BWW Reviews: Queer Eye - TEA & SYMPATHY

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Queer-Eye-Tea-Sympathy-20010101

Fuzz Roark, director of "Tea and Sympathy" at the Spotlighters Theatre, commented before curtain that Robert Anderson's play caused "a bit of scandal" when it opened on Broadway in 1953. Given the mores of the post-WWII "Leave it to Beaver" society, it stands to reason-homosexuality was hardly fodder for dinner table conversation at that time.

Today, however, homosexuality is "out of the closet" - more states are passing laws permitting same sex marriages, "Don't Ask/Don't Tell" has now been removed, opening the way for gays in the military...attitudes are far more open and understanding about sexual expression, at least compared to the Eisenhower Era.

Does this mean that Anderson's exploration of sexual prejudices might seem a bit trite or dated to today's "Glee"-ified modern audiences?

No.  With our news filled with stories of teens taking their own lives due to bullying, whether it be face-to-face or the cyber variety, Anderson's work is as prescient as ever. As Roark further noted, "It's a play that raises questions, makes people uncomfortable, it's great theater." And indeed, this performance at the Spotlighters was just that.

As per usual, the Spotlighters staff make the most of their minimum space, creating a living room, a hallway, a foyer and student quarters-the home of schoolmaster Bill Reynolds (Todd Krickler) and his poetry-loving, former actress wife, Laura (Karina Ferry).

For the eight boys who live in the Reynolds' home while at the unnamed New England boarding school, Laura is "an interested bystander" who provides them "a little tea and sympathy" as they weather the squalls of adolescence.  Unfortunately for young Tom (Justin Johnson), he faces no mere thunderstorm but a flat-out hurricane.

When Tom is discovered on the beach swimming with an instructor, Mr. Harris (Jose Teneza), the rumors fly; Mr. Harris is fired and Tom's character (i.e. sexuality) is called into question.  Laura supports him, given Tom's absentee father (Bob Ahrens) who has surrendered the job of making his son "a man" to the uber-athletic, ever-mountain-climbing Bill.

It's a job Bill hardly relishes; he calls Tom an "off horse" and makes off-comments about Tom's walk, his posture, his interest in theater, finally concluding "a man knows a queer when he sees one." Tom believes Bill "hates him," and therein lies the rub. As Laura later divines, Bill's anger comes from seeing the very "sensitivity" that makes Tom an outcast, in himself.

Johnson is extremely well cast as the folk-song-singing, crew-cut-hating Tom. Johnson's gangly features, staccato movements, head almost always bowed, stand in stark contrast to his roommate, soon-to-be-captain-of-the-baseball-team Al Thompson (Dennis Binseel). Like Bill, Al is an athlete, the stereotypical prototypical "manly man," but unlike Bill, harbors no distaste toward Tom, but tries to help him "fit in" by giving him "walking lessons."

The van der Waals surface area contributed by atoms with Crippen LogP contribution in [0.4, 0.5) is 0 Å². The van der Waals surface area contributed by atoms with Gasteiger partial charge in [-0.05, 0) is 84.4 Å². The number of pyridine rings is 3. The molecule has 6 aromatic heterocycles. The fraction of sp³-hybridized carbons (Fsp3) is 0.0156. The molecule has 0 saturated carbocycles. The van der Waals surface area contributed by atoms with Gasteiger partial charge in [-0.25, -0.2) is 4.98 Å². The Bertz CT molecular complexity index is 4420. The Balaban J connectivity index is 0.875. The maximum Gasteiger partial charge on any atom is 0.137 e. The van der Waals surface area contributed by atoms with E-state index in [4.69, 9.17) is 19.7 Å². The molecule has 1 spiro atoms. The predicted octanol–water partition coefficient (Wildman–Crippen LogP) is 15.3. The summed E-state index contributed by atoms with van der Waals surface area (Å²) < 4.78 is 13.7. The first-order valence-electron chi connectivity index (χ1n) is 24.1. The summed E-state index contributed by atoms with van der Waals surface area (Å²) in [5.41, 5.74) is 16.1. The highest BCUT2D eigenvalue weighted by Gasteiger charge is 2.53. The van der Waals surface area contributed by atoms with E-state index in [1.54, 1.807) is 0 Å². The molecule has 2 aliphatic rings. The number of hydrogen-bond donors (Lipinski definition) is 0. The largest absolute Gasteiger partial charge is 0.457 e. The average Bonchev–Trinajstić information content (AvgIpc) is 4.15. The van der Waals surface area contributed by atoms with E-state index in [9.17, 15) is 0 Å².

Ultimately, to end the vicious cycle of rumors, Tom takes steps to prove his manhood. What occurs is at the crux of the play-how does one define "being a man"? Is it the ability to have sex with a woman, no matter what your feelings may be? Or is it something much more complex, bound to courage, honor, and most importantly, love?

As Laura declares, being a man is "much more than swagger and sway and mountain climbing...It's something in fact that only a woman can really know."  How Laura expresses that knowledge in the play's final scene with Tom likely was another reason this play raised more than a few eyebrows with 1950s audiences.

"Tea and Sympathy" is a 2 ½ hour production, but is smartly done, seeming to fly by. While there were a few occasional "muffs" of lines, likely due to opening night jitters, the play was well staged, from the "boys" in their striped school ties (Kevin D. Baker, Shawn Naar) to Laura's friend Lilly (Lisa Libowitz)'s red chiffon dance dress.

"Tea and Sympathy" continues its run at the Spotlighters Theatre, 817 St. Paul Street in downtown Baltimore, now through Nov 6th, 8 p.m. Fridays and Saturdays, and 2 p.m. on Sundays.  A "Talk Back" with the play's cast and director will be held on Sunday, Oct. 16th following the performance. There will be a "Ten Spot Thursday," $10 ticket price, on Thursday, Nov. 3rd at 8 p.m. Tickets are $20; $18 for seniors and $16 for students. Call 410-752-1225 or visit www.spotlighters.org.

 

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Daniel Collins A communications professional for 25 years, Dan Collins was a theater critic for The Baltimore Examiner daily newspaper (2006-2009), covering plays throughout the Baltimore-Columbia area including Center Stage, The Everyman, The Fells Point Corner Theater, Mobtown Players, Vagabond Theater, Cockpit in Court, Spotlighters Theater, The Strand, Single Carrot Theater and others. Mr. Collins has been a reporter, features writer, editor and columnist since 1984, including stints with The Washington Times and the Times Publishing Group (later Patuxent Publishing and now part of The Baltimore Sun) in Baltimore. His freelance writing career has included his work for the Examiner as well as other publications including Baltimore Magazine.


 
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